gringo trailer

Titling your movie after a slur is always a gamble, but casting award-winning actors in your marijuana black comedy may be even more so.

Gringo stars David Oyelowo in his most broad comedic performance yet, playing a mild-mannered businessman who is tasked with delivering a formula for a new weed pill to a lab in Mexico. But because of the shady dealings of his superiors, played by Charlize Theron and Joel Edgerton, he gets kidnapped by a Mexican drug cartel and finds himself tangled in a web of drug conspiracies, mercenaries, and the DEA — and hey, isn’t that Sharlto Copley? But this is a comedy, so Oyelowo has to scream hysterically the entire time.

Note that this is a red band trailer, so consider not watching it at work.

Gringo Trailer

I’m wholly confused by the tone that director Nash Edgerton’s Gringo is trying to nail (at least in this trailer). Is it a broad comedy or is it a satirical black comedy? And what about that roster of talented actors? Everything about the Amazon Studios film seems too over-the-top to fit that “black comedy” label it keeps striving for, especially with Theron vamping her way through the proceedings.

It is nice to see Oyelowo shed his dramatic persona to try to stretch his comedy chops, but I’m mostly unimpressed by his flailing in the trailer. Shartlo Copley feels like the one piece that fits, with his unhinged persona blending in nicely with the off-the-rails tone of Gringo.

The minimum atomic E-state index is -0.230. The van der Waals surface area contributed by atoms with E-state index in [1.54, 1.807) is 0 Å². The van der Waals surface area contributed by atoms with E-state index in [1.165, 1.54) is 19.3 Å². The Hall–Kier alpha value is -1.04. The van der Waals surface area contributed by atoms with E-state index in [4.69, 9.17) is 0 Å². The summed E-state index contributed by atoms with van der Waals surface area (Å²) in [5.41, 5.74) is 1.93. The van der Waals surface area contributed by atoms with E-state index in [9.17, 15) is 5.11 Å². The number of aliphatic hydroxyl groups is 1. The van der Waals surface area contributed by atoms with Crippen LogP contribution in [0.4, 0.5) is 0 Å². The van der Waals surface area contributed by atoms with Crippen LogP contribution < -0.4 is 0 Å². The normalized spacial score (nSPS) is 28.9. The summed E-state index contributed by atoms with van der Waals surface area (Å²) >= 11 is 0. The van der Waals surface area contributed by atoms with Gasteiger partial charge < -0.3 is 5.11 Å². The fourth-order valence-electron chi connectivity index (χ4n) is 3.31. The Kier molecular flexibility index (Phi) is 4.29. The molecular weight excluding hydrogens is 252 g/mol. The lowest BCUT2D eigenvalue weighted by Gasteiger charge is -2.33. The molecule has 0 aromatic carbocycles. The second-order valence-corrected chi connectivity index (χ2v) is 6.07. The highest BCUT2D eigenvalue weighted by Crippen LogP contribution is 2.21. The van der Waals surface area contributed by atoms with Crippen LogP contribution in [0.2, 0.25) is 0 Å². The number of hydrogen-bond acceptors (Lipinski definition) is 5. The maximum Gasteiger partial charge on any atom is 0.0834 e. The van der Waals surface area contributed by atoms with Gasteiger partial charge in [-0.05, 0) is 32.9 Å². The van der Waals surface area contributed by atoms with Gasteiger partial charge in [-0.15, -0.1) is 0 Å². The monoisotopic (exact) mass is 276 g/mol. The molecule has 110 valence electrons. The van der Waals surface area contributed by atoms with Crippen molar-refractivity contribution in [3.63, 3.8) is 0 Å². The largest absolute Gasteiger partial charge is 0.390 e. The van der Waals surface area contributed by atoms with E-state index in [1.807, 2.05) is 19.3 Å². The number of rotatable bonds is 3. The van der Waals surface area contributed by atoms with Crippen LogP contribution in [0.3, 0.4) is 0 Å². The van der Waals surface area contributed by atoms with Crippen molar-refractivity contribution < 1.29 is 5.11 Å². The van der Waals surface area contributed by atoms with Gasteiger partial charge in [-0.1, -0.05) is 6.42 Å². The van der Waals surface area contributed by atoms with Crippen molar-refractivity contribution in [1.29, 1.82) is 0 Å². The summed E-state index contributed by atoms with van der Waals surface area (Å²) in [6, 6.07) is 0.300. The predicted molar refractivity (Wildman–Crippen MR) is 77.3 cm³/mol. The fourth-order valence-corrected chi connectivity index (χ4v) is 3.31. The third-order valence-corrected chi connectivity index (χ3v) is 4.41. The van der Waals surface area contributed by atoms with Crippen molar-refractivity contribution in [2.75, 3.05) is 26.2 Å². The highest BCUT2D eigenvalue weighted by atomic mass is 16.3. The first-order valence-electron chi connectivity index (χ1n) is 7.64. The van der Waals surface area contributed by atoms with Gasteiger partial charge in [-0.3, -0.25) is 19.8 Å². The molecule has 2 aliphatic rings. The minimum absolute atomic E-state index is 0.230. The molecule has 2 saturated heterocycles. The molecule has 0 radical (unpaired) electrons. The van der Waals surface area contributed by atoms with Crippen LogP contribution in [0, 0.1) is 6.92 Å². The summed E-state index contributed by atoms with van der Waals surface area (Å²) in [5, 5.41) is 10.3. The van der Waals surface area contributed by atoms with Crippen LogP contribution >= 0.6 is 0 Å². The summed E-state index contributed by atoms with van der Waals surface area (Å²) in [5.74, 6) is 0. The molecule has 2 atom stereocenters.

Gringo also stars Amanda SeyfriedYul VazquezThandie Newton, and is set to hit theaters on March 9, 2018.

Here is the official synopsis for Gringo:

An exhilarating mix of dark comedy, white-knuckle action and dramatic intrigue, Gringo joyrides into Mexico, where mild-mannered businessman Harold Soyinka (David Oyelowo) finds himself at the mercy of his back-stabbing business colleagues back home, local drug lords and a morally conflicted black-ops mercenary. Crossing the line from law-abiding citizen to wanted criminal, Harold battles to survive his increasingly dangerous situation in ways that raise the question: Is he out of his depth — or two steps ahead?

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